Do you know what a nurdle is?
I hadn’t heard the term previously until I read a story on the Guardian describing a terrible environmental disaster in Sri Lanka, where kilometers of beaches have been spoiled by billions of nurdles.
Hold on, what exactly is a “nurdle”?
It’s the industry term for a pre-production plastic pellet. Typically nurdles are around a half a centimeter in size, and are made of thermoplastic materials, such as polypropylene, polyethylene, polystyrene, polyvinyl chloride and others.
Nurdles are the basic form of thermoplastic from which all other thermoplastic parts and products are made. Conventional usage might be to melt a handful of nurdles in an injection molding system to squirt into a metal mold. Another application could be to melt nurdles and pour into molds to form shapes after the material cools. It’s even possible to extrude softened nurdles into materials like fishing line or welding wire.
And, as you have probably guessed, 3D printer filament.
Filament is simply an extrusion of standard diameter of a thermoplastic, collected on a spool. It’s created by pouring the better part of a pallet of nurdles into an input hopper, where a screw forces them down into a hot melting zone. Also tossed in the hopper will be coloring agents called a “master batch” in a specific amount to ensure a specific color emerges. From there, the pressure pushes the molten material through a nozzle to form a filament.
By adjusting the speed of the screw the pressure can be adjusted, and the extrusion nozzle diameter can also be changed. Through careful tuning this extrusion system can be persuaded to put out 3D printable filament in a consistent diameter.
There’s lots more to the story, as there are issues of humidity, cooling time, take-up spools, etc., but you get the idea: your filament is made from nurdles!
Nurdles are produced by chemical companies that combine the raw materials in complex processes to form the desired thermoplastics. Then nurdles are created and shipped to manufacturers, which convert the nurdles into products of various types. They use equipment that mostly assumes the input is in nurdle form.
The Sri Lankan incident, however, points to the dangers of nurdles — even with a cute name, they can be quite dangerous.
A ship, the X-Press Pearl, carrying vast quantities of nurdles, caught fire as it was anchored off the port of Colombo in Sri Lanka. The fires caused explosions, which resulted in countless shipping containers to fall off the ship into the ocean. These containers broke up, releasing their contents.
While there were no casualties from the incident, which took place in May 2021, there was considerable environmental damage. Smoke from fires extended inland, 25t of nitric acid was released, oil fuels continuously leaked and larger quantities of nurdles washed up on beaches for hundreds of kilometers.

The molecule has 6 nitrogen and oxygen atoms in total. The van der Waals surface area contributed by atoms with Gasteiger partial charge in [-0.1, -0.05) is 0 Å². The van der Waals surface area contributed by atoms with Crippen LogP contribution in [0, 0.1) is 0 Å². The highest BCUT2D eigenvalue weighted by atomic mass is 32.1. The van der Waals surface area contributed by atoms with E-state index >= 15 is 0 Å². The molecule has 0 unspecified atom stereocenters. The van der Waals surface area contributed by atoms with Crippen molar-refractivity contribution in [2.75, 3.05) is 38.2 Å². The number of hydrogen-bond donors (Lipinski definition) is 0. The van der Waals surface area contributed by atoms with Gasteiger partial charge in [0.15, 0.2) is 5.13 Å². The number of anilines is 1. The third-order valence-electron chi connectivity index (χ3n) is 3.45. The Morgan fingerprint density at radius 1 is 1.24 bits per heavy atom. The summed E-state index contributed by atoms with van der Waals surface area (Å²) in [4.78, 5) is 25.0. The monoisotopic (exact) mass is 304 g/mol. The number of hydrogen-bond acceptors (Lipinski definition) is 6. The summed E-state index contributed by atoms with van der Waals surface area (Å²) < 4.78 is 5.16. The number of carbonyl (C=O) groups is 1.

The incident was said to be the worst environmental disaster in the history of Sri Lanka, and even generated a long report from the United Nations.
The report concluded that 87 containers of nurdles holding an astounding 1,680 tonnes of thermoplastics fell overboard.
Due to the similarity in density to water of the thermoplastics, they easily were moved around by the motion of the sea and quickly embedded themselves on shores, beaches, sand and underwater (see image at top). Apparently the nurdles were up to two meters deep on specific beaches in the area. The UN report said:
“At the time of writing, the geographic bounding of the incident remains unknown givens its
developing nature. A substantial proportion of the plastic pellet pollution will remain
mobilized in the ocean for decades and will take many years to recover which may never be fully possible. Indeed, modeling studies suggest that the pellets will make landfall across Indian Ocean coastlines from Indonesia and Malaysia to Somalia, further highlighting the potential transboundary impacts of the event.”
Note: Indonesia is near Australia, and Somalia is in AFRICA!
According to the Guardian, some of the nurdles in the containers were stored not in proper pallets, but instead stored improperly in loose polyethylene bags. These easily broke up during the incident, releasing their nurdles to the sea.
While many tonnes of material has been removed through cleanup efforts, there will be nurdles remaining in the environment basically forever. They are deeply mixed into the sands and cannot be easily removed. These will be encountered not only by humans, but by nearby wildlife that might consume the thermoplastics.
In other words, it’s a complete disaster.
Were those nurdles destined to become 3D printer filament? Possibly.
Think about this: every time you use a 3D printer filament, its origin nurdles may have experienced a similar but less disastrous journey.
While we must continue to use filaments, we can all be careful with the results of our printing activities. Dispose of them wisely.
Via The Guardian and UNEP (PDF)